CONSTRUCTION DEFECT UPDATE - Insurance Coverage Litigation Section - September 27, 2013 - Tred R. Eyerly
CONSTRUCTION DEFECT UPDATE
Insurance Coverage Litigation Section
September 27, 2013
Tred R. Eyerly
Damon Key Leong Kupchak Hastert
DISPUTE OVER INSURANCE COVERAGE
FOR CONSTRUCTION DEFECTS
Insuring Agreement – We will pay those
sums that the insured becomes legally
obligated to pay as damages because of . . .
“property damage” to which this insurance
This insurance applies to “property
damage” only if the “property damage” is
caused by an “occurrence” and the
“property damage” occurs during the
“Property Damage” –
(a) Physical injury to tangible property,
including all resulting loss of use of that
(b) Loss of use of tangible property that is
not physically injured.
“Occurrence” – an accident, including
continuous or repeated exposure to
substantially the same general harmful
Business Risk Exclusions:
(j) (6) This insurance does not apply to that
particular part of any property that
must be restored, repaired or replaced
because “your work” was incorrectly
performed on it.
Business Risk Exclusions:
(l) This insurance does not apply to “property
damage” to “your work” arising out of it or any
part of it . . .
This exclusion does not apply if the damaged
work or the work out of which the damage
arises was performed on your behalf by a
Duty to Defend
Determined by the allegations in the
complaint against the insured - is there any
possibility of coverage under the policy?
Complaint Allegation Rule.
Duty to Defend determined at the time of
tender. Insurer cannot rely upon extrinsic
Duty to Indemnify
After the facts are established, must the
insurer pay claims under the policy?
Insurer can rely on extrinsic evidence,
i.e., facts established in the underlying
Nationwide Debate over Coverage for
Does “property damage” caused by faulty
workmanship arise from an “occurrence”, i.e.,
No Coverage for Construction Defects.
Construction Defects do Not Arise from
Occurrence, but from:
(1) expected or intended result; or
(2) breach of contract.
No Occurrence = No Coverage
• Leading Case: Weedo v. Stone-E-Brick, Inc.,
405 A.2d 788 (N.J. 1979)
· Peeling, cracking of stucco wall -
· Harm caused to neighbor -
Recent Case: Zurich Am. Ins. Co. v. R. M.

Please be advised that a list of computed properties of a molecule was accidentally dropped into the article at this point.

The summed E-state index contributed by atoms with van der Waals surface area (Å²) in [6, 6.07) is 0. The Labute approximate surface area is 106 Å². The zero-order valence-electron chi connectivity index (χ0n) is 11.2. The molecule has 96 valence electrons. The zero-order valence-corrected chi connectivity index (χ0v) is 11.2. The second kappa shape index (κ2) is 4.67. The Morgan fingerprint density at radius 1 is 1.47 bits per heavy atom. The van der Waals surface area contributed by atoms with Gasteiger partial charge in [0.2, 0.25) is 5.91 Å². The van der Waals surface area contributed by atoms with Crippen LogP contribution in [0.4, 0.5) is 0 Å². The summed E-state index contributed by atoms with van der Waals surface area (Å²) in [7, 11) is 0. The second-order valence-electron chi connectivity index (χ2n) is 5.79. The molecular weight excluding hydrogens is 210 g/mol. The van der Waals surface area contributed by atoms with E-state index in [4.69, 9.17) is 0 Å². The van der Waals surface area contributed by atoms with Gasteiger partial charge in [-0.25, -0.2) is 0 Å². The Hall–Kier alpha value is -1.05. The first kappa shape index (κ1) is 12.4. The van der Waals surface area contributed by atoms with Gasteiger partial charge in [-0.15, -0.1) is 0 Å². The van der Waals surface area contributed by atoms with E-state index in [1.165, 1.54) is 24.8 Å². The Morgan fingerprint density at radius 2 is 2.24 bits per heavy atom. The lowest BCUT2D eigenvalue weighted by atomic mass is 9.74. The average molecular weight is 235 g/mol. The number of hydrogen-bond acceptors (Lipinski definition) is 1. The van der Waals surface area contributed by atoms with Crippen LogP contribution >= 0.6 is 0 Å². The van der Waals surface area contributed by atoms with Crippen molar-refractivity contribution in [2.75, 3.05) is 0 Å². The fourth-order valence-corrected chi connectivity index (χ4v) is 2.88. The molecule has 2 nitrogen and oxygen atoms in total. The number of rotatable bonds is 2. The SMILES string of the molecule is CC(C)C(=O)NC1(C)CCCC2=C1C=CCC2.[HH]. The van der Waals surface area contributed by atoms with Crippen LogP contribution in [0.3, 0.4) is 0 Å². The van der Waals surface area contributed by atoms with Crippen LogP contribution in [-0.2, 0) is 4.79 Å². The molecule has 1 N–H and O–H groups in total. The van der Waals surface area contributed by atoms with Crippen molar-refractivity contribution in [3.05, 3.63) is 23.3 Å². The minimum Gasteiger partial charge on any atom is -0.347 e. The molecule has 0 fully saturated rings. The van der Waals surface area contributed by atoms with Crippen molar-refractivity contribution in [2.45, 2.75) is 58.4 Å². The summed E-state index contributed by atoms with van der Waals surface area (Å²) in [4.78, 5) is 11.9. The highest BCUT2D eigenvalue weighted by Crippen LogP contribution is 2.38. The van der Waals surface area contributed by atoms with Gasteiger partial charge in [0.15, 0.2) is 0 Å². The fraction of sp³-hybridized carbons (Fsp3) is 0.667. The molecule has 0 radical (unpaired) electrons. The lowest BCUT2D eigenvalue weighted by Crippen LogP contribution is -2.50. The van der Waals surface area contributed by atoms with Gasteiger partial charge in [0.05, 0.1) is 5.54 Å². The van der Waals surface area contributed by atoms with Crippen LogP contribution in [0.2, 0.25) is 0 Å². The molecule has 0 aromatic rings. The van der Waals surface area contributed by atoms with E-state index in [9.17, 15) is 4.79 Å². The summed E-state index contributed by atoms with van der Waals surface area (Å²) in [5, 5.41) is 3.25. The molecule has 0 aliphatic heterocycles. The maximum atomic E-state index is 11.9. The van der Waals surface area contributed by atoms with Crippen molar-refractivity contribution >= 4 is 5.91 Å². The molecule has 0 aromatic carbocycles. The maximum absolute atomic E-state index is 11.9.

Shoemaker Co., 2013 U.S. App. LEXIS
6093 (3d Cir. 3/25/13) (Pennsylvania
Property damage based upon faulty
workmanship arises from an “occurrence”
Am. Family Mutual Ins. Co. v. Am. Girl, Inc.,
673 N.W. 2d 65 (Wis. 2004).
Am. Girl, Inc.
∙ Sinking, buckling of warehouse was
physical injury to tangible property.
· Faulty site preparation on advice of soil
engineer was accidental, not intentional.
But, once “occurrence” is established, turn to
Business Risk exclusions.
Several Recent Cases
Big-D Constr. Corp. v. Take It for Granite Too,
917 F. Supp. 2d 1096 (D. Nev. 1/22/13)
(Federal Court Prediction)
Cincinnati Ins. Co. v. AMSCO Windows, 2013
921 F. Supp. 2d 1226 (D. Utah 2/5/13)
(Federal Court Prediction)
K&L Homes, Inc. v. Am. Family Mut. Ins. Co.,
829 N.W. 2d 724 (N.D. 4/5/13)
More Recent Cases Finding Occurrence:
Capstone Bldg. Corp. v. Am. Motorists Ins.
Co., 67 A. 3d 961(Conn. 6/11/13)
Cherrington v. Erie Ins. Prop. & Cas. Co.,
745 S.E. 2d 508 (W.V. 6/18/13)
Taylor Morrison Serv. v. HDI-Gerling Am Ins.
Co., 2013 Ga. LEXIS 618 (Ga. 7/12/13)
Cherrington v. Erie Ins. Prop. & Cas. Co., 745
S.E. 2d 508 (W.V. 6/18/13)
· Coverage denied to contractor for
faulty construction of home.
· Reversing itself, Court finds defective
workmanship causing property damage
is an “occurrence.”
Hawaii Case Law Prior to Group Builders.
Group Builders, Inc. v. Admiral Ins. Co.,
123 Haw. 142, 231 P.3d 67 (Haw. Ct.
o Group Builders relies primarily on
Burlington Ins. Co. v. Oceanic Design &
Constr. Inc., 353 F.3d 940 (9th Cir. 2004).
Burlington predicts how Hawaii
Supreme Court would rule.
o Group Builders I relies on Burlington
for guidance on Hawaii law.
Burlington looks to federal district court, non-
construction cases, holding that an expected
result of insured’s intentional acts in
performing a contract does not give rise to an
WDC Venture v. Hartford Accident & Indem. Co., 938
F. Supp. 671 (D. Haw. 1996)
CIM Ins. Corp. v. Masamitsu, 74 F. Supp. 2d 975 (D.
CIM Ins. Corp. v. Midpac Auto Ctr., Inc., 108 F. Supp.
2d 1092 (D. Haw. 2000)
Burlington also relies on Hawaiian Holiday
Macadamia Nut Co. v. Indus. Indem. Co. 76